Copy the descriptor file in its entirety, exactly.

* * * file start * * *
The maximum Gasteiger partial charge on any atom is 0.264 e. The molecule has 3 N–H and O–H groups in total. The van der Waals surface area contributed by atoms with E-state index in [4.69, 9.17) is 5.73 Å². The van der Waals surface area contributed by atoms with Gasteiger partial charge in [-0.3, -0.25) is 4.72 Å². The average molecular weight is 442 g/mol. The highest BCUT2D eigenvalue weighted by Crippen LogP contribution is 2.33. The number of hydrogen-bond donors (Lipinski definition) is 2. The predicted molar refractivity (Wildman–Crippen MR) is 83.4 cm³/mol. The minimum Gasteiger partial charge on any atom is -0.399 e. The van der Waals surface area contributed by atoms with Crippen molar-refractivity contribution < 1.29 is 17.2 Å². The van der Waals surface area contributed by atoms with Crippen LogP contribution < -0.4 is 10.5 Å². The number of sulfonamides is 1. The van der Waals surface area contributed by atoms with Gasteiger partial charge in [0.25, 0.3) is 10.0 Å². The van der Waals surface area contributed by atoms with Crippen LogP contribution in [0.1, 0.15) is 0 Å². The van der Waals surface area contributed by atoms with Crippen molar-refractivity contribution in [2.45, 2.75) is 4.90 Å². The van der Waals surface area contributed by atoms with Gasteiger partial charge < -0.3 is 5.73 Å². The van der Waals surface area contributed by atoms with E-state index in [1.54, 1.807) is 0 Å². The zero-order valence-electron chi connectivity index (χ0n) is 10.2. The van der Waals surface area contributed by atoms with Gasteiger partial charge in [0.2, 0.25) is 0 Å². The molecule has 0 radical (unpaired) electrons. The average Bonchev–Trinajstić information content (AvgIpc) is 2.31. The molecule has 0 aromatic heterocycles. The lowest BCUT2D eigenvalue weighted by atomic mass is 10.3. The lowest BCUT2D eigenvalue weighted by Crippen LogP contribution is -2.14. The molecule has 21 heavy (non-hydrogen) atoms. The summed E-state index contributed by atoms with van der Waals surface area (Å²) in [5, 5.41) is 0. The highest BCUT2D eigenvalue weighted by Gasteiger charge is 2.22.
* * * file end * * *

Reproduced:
The maximum Gasteiger partial charge on any atom is 0.264 e. The molecule has 3 N–H and O–H groups in total. The van der Waals surface area contributed by atoms with E-state index in [4.69, 9.17) is 5.73 Å². The van der Waals surface area contributed by atoms with Gasteiger partial charge in [-0.3, -0.25) is 4.72 Å². The average molecular weight is 442 g/mol. The highest BCUT2D eigenvalue weighted by Crippen LogP contribution is 2.33. The number of hydrogen-bond donors (Lipinski definition) is 2. The predicted molar refractivity (Wildman–Crippen MR) is 83.4 cm³/mol. The minimum Gasteiger partial charge on any atom is -0.399 e. The van der Waals surface area contributed by atoms with Crippen molar-refractivity contribution < 1.29 is 17.2 Å². The van der Waals surface area contributed by atoms with Crippen LogP contribution < -0.4 is 10.5 Å². The number of sulfonamides is 1. The van der Waals surface area contributed by atoms with Gasteiger partial charge in [0.25, 0.3) is 10.0 Å². The van der Waals surface area contributed by atoms with Crippen LogP contribution in [0.1, 0.15) is 0 Å². The van der Waals surface area contributed by atoms with Crippen molar-refractivity contribution in [2.45, 2.75) is 4.90 Å². The van der Waals surface area contributed by atoms with Gasteiger partial charge < -0.3 is 5.73 Å². The van der Waals surface area contributed by atoms with E-state index in [1.54, 1.807) is 0 Å². The zero-order valence-electron chi connectivity index (χ0n) is 10.2. The van der Waals surface area contributed by atoms with Gasteiger partial charge in [0.2, 0.25) is 0 Å². The molecule has 0 radical (unpaired) electrons. The average Bonchev–Trinajstić information content (AvgIpc) is 2.31. The molecule has 0 aromatic heterocycles. The lowest BCUT2D eigenvalue weighted by atomic mass is 10.3. The lowest BCUT2D eigenvalue weighted by Crippen LogP contribution is -2.14. The molecule has 21 heavy (non-hydrogen) atoms. The summed E-state index contributed by atoms with van der Waals surface area (Å²) in [5, 5.41) is 0. The highest BCUT2D eigenvalue weighted by Gasteiger charge is 2.22.